That shit being Rory apparently coming there with the explicit purpose of cheating on Logan like he cheated on her. She and Jess even start kissing before she realized she can’t do this. Jess does that thing where he says one shitty thing and one justified one; the shitty thing being that coming to his open-house, which he invited her to, was more or less asking for it. Gives me war flashbacks to Kyle’s bedroom. The justified thing is that he kinda doesn’t deserve her coming to him for that purpose. And I agree with that.
Seriously, Rory, if you feel like you need to jump into bed with anyone, go find a random guy. You have the looks. Don’t drag someone this emotionally involved into this. Also, is this supposed to hint at Jess still having feelings for Rory? Is she still a contender? Not exactly healthy, but dammit, my shipper heart will take it, okay?
Ah, well. The kiss also serves as an epiphany for Rory.
Now there’s something sounding dangerously close to a battered wife… Again. Oh well. Jess tells her she can tell Logan something happened between them if that makes her feel better, and they part, ultimately, on good terms.
Of course, before this can amount to anything, Logan goes off to Costa Rica to base jump off a cliff and end up with life-threatening injuries. Now Rory can feel guilty for being hurt in the first place! And that solves everything! All is well in paradise!
Well, okay. Second most awesome thing Rory does this season: Yell at Mitchum Huntzberger.
“It’s Rory Gilmore. I’d just thought I’d call and remind you that Logan is lying in a hospital bed with a partially collapsed lung, and a whole host of other potentially life threatening injuries. And I’m figuring, a guy like you, surrounded by nothing but a bunch of terrified sycophants might not have someone in his life with the guts to tell him what an incredibly selfish, narcissistic ass he is being. So I thought I’d jump on in. Swallow your pride, get in your car, and come down here to see your son! Now!”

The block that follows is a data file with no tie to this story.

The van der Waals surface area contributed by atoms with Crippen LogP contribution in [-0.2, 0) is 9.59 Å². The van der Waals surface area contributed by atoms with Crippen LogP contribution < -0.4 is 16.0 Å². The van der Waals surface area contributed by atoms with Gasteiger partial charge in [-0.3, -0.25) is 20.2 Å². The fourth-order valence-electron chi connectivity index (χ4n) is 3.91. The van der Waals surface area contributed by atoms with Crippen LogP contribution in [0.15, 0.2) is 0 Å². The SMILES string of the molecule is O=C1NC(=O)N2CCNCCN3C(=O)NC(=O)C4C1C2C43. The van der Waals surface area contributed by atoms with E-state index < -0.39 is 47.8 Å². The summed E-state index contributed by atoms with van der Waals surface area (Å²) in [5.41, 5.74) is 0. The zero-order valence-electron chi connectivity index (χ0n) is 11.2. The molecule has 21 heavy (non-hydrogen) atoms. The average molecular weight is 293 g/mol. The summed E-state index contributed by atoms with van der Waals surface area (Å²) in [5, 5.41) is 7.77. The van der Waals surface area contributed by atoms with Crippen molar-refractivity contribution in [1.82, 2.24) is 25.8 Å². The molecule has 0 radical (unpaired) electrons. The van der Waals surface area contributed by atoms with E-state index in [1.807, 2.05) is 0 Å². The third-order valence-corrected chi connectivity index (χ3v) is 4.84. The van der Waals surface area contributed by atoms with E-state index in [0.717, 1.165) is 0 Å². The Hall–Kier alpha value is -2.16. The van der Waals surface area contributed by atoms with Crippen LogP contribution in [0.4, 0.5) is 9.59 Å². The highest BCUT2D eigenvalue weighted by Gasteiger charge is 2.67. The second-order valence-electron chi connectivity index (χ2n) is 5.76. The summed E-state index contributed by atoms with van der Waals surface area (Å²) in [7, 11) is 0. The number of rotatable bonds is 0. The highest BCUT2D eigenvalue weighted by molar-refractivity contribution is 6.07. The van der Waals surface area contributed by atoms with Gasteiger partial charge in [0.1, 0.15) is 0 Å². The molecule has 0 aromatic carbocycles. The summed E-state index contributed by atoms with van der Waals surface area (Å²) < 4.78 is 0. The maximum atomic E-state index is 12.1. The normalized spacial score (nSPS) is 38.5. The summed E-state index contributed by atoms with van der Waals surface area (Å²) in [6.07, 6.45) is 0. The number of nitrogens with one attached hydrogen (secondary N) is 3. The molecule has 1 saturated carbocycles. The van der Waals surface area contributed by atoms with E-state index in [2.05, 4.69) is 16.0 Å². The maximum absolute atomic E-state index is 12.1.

And Mitchum does! He comes there and looks kind of scared of her and it’s amazing. I really, really hate the context of the scene, but the content is A+ and yet another proof that the show can when it tries. It just needs to try more often.
Mitchum, by the way, gets back at her by mentioning her editor job in an interview as an example of great talents he sniffed out. It makes her so mad, it’s hilarious.
Their next confrontation is less satisfying however. Or, well, kind of more in a vindictive way. After his graduation, Logan and Rory have plans for their last day together before he is spirited away to London. These plans are delayed when going for drinks with his parents turned out to take longer than 30 minutes. Which should be a given on his graduation. Anyhow, Rory yells at Mitchum in the elevator why he hates her so much he takes Logan away from her. Mitchum shuts this down hard, and subtly points out her egocentrism here. This job in London isn’t about punishing anyone, it’s about getting Logan away from his bad friends and make him grow up and stop partying his life away or jumping off cliffs, which is something Rory begrudgingly has to agree with.
I can’t believe I’m saying this, but… I like Mitchum? Kinda? I like it when he and Rory are hostile towards each other, and I wish this could have continued. He’s an ass and a horrible person, but at least the show wants me to hate him, and he’s not boring like his son.
Oh well. Rory throws Logan one last party, which is British-themed and features horrible accents, before they have a goodbye scene and he’s off to London. I’m sure it’s very touching if you’re into the ship, which a surprising amount of people are, but it just leaves me cold and weirded out that Rory throws parties like that. Oh well.
Long Road to Ruin